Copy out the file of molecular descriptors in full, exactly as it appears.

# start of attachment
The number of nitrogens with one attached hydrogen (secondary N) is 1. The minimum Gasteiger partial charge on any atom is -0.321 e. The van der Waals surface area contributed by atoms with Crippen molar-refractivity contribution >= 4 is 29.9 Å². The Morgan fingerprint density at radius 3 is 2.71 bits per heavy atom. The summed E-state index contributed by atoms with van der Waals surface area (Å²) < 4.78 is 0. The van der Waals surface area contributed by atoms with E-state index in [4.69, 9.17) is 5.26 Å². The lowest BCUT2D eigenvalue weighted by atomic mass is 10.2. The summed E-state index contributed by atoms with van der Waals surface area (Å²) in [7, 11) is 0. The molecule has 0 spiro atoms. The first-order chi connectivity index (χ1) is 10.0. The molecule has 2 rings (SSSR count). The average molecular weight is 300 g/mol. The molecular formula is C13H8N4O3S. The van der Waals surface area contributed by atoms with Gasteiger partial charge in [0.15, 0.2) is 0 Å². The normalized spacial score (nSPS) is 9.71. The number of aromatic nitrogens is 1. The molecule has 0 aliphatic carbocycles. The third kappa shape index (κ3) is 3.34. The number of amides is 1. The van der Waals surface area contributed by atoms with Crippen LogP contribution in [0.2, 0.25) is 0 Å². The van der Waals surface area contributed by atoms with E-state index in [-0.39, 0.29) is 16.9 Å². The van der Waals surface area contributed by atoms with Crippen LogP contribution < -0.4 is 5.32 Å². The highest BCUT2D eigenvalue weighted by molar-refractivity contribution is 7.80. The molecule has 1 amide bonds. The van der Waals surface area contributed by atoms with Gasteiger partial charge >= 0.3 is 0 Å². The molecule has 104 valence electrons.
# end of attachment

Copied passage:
The number of nitrogens with one attached hydrogen (secondary N) is 1. The minimum Gasteiger partial charge on any atom is -0.321 e. The van der Waals surface area contributed by atoms with Crippen molar-refractivity contribution >= 4 is 29.9 Å². The Morgan fingerprint density at radius 3 is 2.71 bits per heavy atom. The summed E-state index contributed by atoms with van der Waals surface area (Å²) < 4.78 is 0. The van der Waals surface area contributed by atoms with E-state index in [4.69, 9.17) is 5.26 Å². The lowest BCUT2D eigenvalue weighted by atomic mass is 10.2. The summed E-state index contributed by atoms with van der Waals surface area (Å²) in [7, 11) is 0. The molecule has 0 spiro atoms. The first-order chi connectivity index (χ1) is 10.0. The molecule has 2 rings (SSSR count). The average molecular weight is 300 g/mol. The molecular formula is C13H8N4O3S. The van der Waals surface area contributed by atoms with Gasteiger partial charge in [0.15, 0.2) is 0 Å². The normalized spacial score (nSPS) is 9.71. The number of aromatic nitrogens is 1. The molecule has 0 aliphatic carbocycles. The third kappa shape index (κ3) is 3.34. The number of amides is 1. The van der Waals surface area contributed by atoms with Crippen LogP contribution in [0.2, 0.25) is 0 Å². The van der Waals surface area contributed by atoms with E-state index in [-0.39, 0.29) is 16.9 Å². The van der Waals surface area contributed by atoms with Crippen LogP contribution < -0.4 is 5.32 Å². The highest BCUT2D eigenvalue weighted by molar-refractivity contribution is 7.80. The molecule has 1 amide bonds. The van der Waals surface area contributed by atoms with Gasteiger partial charge >= 0.3 is 0 Å². The molecule has 104 valence electrons.